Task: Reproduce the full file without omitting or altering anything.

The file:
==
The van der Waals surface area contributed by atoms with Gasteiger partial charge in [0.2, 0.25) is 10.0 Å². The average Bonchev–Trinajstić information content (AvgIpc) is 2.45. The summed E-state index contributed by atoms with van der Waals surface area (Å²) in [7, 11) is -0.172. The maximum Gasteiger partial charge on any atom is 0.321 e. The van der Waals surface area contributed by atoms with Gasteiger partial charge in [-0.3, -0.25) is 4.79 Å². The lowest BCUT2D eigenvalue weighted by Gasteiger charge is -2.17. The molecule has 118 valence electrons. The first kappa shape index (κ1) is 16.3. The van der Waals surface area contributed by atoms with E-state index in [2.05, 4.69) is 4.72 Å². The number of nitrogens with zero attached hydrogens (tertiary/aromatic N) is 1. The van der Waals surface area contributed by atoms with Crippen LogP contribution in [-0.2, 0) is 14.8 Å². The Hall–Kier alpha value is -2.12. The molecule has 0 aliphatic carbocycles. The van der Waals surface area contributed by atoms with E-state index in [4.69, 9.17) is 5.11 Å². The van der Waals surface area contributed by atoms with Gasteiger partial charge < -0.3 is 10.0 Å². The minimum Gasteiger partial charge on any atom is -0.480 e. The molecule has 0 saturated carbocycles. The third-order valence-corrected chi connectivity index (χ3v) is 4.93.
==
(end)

The van der Waals surface area contributed by atoms with Gasteiger partial charge in [0.2, 0.25) is 10.0 Å². The average Bonchev–Trinajstić information content (AvgIpc) is 2.45. The summed E-state index contributed by atoms with van der Waals surface area (Å²) in [7, 11) is -0.172. The maximum Gasteiger partial charge on any atom is 0.321 e. The van der Waals surface area contributed by atoms with Gasteiger partial charge in [-0.3, -0.25) is 4.79 Å². The lowest BCUT2D eigenvalue weighted by Gasteiger charge is -2.17. The molecule has 118 valence electrons. The first kappa shape index (κ1) is 16.3. The van der Waals surface area contributed by atoms with E-state index in [2.05, 4.69) is 4.72 Å². The number of nitrogens with zero attached hydrogens (tertiary/aromatic N) is 1. The van der Waals surface area contributed by atoms with Crippen LogP contribution in [-0.2, 0) is 14.8 Å². The Hall–Kier alpha value is -2.12. The molecule has 0 aliphatic carbocycles. The van der Waals surface area contributed by atoms with E-state index in [4.69, 9.17) is 5.11 Å². The van der Waals surface area contributed by atoms with Gasteiger partial charge < -0.3 is 10.0 Å². The minimum Gasteiger partial charge on any atom is -0.480 e. The molecule has 0 saturated carbocycles. The third-order valence-corrected chi connectivity index (χ3v) is 4.93.